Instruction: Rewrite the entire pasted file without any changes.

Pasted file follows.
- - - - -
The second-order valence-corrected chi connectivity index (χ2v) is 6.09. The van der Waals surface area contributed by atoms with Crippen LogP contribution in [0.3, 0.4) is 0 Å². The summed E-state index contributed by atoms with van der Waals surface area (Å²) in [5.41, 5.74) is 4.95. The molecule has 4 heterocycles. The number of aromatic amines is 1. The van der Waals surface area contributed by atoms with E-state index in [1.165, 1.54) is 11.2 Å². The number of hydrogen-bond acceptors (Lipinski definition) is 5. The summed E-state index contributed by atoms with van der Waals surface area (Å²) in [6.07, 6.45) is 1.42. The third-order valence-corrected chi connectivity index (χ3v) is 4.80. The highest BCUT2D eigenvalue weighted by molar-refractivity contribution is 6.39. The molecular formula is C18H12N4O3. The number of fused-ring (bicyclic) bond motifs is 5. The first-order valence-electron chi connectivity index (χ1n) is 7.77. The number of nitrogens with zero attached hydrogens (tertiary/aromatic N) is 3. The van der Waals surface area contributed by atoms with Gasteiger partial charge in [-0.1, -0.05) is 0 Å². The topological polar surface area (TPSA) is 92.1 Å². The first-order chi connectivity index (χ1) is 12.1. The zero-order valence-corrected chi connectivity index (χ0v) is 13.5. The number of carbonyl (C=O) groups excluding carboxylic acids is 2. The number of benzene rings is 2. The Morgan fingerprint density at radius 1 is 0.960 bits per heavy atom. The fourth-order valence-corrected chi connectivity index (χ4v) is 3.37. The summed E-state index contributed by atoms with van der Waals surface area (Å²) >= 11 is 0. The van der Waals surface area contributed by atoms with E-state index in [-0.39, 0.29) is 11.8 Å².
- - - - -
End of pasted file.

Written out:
The second-order valence-corrected chi connectivity index (χ2v) is 6.09. The van der Waals surface area contributed by atoms with Crippen LogP contribution in [0.3, 0.4) is 0 Å². The summed E-state index contributed by atoms with van der Waals surface area (Å²) in [5.41, 5.74) is 4.95. The molecule has 4 heterocycles. The number of aromatic amines is 1. The van der Waals surface area contributed by atoms with E-state index in [1.165, 1.54) is 11.2 Å². The number of hydrogen-bond acceptors (Lipinski definition) is 5. The summed E-state index contributed by atoms with van der Waals surface area (Å²) in [6.07, 6.45) is 1.42. The third-order valence-corrected chi connectivity index (χ3v) is 4.80. The highest BCUT2D eigenvalue weighted by molar-refractivity contribution is 6.39. The molecular formula is C18H12N4O3. The number of fused-ring (bicyclic) bond motifs is 5. The first-order valence-electron chi connectivity index (χ1n) is 7.77. The number of nitrogens with zero attached hydrogens (tertiary/aromatic N) is 3. The van der Waals surface area contributed by atoms with Gasteiger partial charge in [-0.1, -0.05) is 0 Å². The topological polar surface area (TPSA) is 92.1 Å². The first-order chi connectivity index (χ1) is 12.1. The zero-order valence-corrected chi connectivity index (χ0v) is 13.5. The number of carbonyl (C=O) groups excluding carboxylic acids is 2. The number of benzene rings is 2. The Morgan fingerprint density at radius 1 is 0.960 bits per heavy atom. The fourth-order valence-corrected chi connectivity index (χ4v) is 3.37. The summed E-state index contributed by atoms with van der Waals surface area (Å²) >= 11 is 0. The van der Waals surface area contributed by atoms with E-state index in [-0.39, 0.29) is 11.8 Å².